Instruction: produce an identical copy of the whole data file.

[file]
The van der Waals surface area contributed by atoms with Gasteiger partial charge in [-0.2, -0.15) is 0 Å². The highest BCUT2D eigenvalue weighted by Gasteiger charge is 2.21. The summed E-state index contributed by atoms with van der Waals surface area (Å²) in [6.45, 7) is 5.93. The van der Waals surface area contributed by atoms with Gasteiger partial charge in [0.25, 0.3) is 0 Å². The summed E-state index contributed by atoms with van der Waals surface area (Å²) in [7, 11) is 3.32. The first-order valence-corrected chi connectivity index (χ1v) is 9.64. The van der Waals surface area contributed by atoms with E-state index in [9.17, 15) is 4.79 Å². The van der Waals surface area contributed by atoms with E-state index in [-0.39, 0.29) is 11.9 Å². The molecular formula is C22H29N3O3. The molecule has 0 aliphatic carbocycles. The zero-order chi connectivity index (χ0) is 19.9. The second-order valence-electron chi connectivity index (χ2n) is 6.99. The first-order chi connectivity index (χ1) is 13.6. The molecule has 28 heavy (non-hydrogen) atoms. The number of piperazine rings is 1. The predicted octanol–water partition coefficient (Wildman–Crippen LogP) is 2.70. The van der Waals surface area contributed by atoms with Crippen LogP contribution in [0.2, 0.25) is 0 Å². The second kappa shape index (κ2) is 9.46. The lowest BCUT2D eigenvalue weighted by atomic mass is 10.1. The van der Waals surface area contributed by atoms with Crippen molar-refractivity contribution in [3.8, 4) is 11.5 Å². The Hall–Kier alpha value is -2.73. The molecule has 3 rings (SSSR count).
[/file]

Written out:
The van der Waals surface area contributed by atoms with Gasteiger partial charge in [-0.2, -0.15) is 0 Å². The highest BCUT2D eigenvalue weighted by Gasteiger charge is 2.21. The summed E-state index contributed by atoms with van der Waals surface area (Å²) in [6.45, 7) is 5.93. The van der Waals surface area contributed by atoms with Gasteiger partial charge in [0.25, 0.3) is 0 Å². The summed E-state index contributed by atoms with van der Waals surface area (Å²) in [7, 11) is 3.32. The first-order valence-corrected chi connectivity index (χ1v) is 9.64. The van der Waals surface area contributed by atoms with E-state index in [9.17, 15) is 4.79 Å². The van der Waals surface area contributed by atoms with E-state index in [-0.39, 0.29) is 11.9 Å². The molecular formula is C22H29N3O3. The molecule has 0 aliphatic carbocycles. The zero-order chi connectivity index (χ0) is 19.9. The second-order valence-electron chi connectivity index (χ2n) is 6.99. The first-order chi connectivity index (χ1) is 13.6. The molecule has 28 heavy (non-hydrogen) atoms. The number of piperazine rings is 1. The predicted octanol–water partition coefficient (Wildman–Crippen LogP) is 2.70. The van der Waals surface area contributed by atoms with Crippen LogP contribution in [0.2, 0.25) is 0 Å². The second kappa shape index (κ2) is 9.46. The lowest BCUT2D eigenvalue weighted by atomic mass is 10.1. The van der Waals surface area contributed by atoms with Crippen molar-refractivity contribution in [3.8, 4) is 11.5 Å². The Hall–Kier alpha value is -2.73. The molecule has 3 rings (SSSR count).